The U.S. Court of Appeals for the Eleventh Circuit recently issued its opinion in LabMD, Inc. v. FTC, No. 16-16270 (11th Cir. June 6, 2018), declaring unenforceable a Federal Trade Commission (FTC) order requiring LabMD to implement an extensive cybersecurity plan. The case is noteworthy for its lengthy procedural background—during which time LabMD became defunct—and its holding, which has called into question the FTC’s authority to impose wide-ranging, comprehensive cybersecurity plans.
The LabMD matter dates to 2005, when LimeWire file sharing software was installed on a company computer, in violation of company policy. According to the Court, a LabMD employee inadvertently designated the contents of the “My Documents” folder for sharing. In doing so, the employee exposed a file containing the healthcare information of 9,300 patients. In February 2008, a computer security company, Tiversa, downloaded that file and used the healthcare information it contained to pitch its cybersecurity services to LabMD. When LabMD refused Tiversa’s services, Tiversa gave the information to the FTC.
Following an FTC investigation, enforcement actions before an ALJ and eventually the full Commission as well as stay proceedings, the Eleventh Circuit ultimately reversed the Commission’s ruling. According to the Court, the FTC had the authority to simply order LabMD to implement a program preventing employees from installing third-party software on their company computers, thus addressing the relevant data security incident. Instead, in the Eleventh Circuit’s view, the FTC’s order required the company’s data security program “to meet an indeterminable standard of reasonableness.” Thus, rather than “enjoin a specific act or practice,” the order mandated “a complete overhaul of LabMD’s data-security program and says precious little about how this is to be accomplished.” The practical result, observed the Court, “is that the district court is put in the position of managing LabMD’s business in accordance with the Commission’s wishes…as if the Commission was LabMD’s chief executive officer and the court was its operating officer.” The Court held that “this micromanaging is beyond the scope of court oversight contemplated by injunction law.”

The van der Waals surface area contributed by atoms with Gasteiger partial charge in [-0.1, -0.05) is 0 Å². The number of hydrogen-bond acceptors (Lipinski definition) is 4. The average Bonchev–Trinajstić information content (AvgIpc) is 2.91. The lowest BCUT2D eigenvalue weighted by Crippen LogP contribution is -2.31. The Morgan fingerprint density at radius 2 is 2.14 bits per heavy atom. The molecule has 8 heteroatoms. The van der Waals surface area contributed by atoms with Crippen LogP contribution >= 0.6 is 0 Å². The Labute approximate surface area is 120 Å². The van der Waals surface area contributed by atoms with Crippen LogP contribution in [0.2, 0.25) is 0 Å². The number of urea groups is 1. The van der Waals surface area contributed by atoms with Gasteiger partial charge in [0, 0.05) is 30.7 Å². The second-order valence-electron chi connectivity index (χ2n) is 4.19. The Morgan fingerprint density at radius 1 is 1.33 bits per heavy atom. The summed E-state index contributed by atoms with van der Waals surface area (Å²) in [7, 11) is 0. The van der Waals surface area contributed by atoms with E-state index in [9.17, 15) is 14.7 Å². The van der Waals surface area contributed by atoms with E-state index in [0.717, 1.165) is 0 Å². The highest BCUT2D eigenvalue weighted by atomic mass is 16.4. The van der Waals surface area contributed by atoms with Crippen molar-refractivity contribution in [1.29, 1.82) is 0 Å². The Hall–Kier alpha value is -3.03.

The LabMD decision inevitably constrains the FTC’s authority to impose broad and comprehensive cybersecurity programs on defendants in the Eleventh Circuit, absent specific measures warranted by the circumstances of the infraction. That said, it would be a mistake to interpret the decision as preventing the FTC from regulating cybersecurity and data privacy. The Eleventh Circuit indeed recognized the FTC’s authority to do just that. Instead, LabMD requires the FTC to issue orders with greater specificity, depending on the facts of the case, and does not call into question the broader issue of whether the FTC can regulate data security at all.
For additional analysis and insights, read the LabMD Client Advisory here.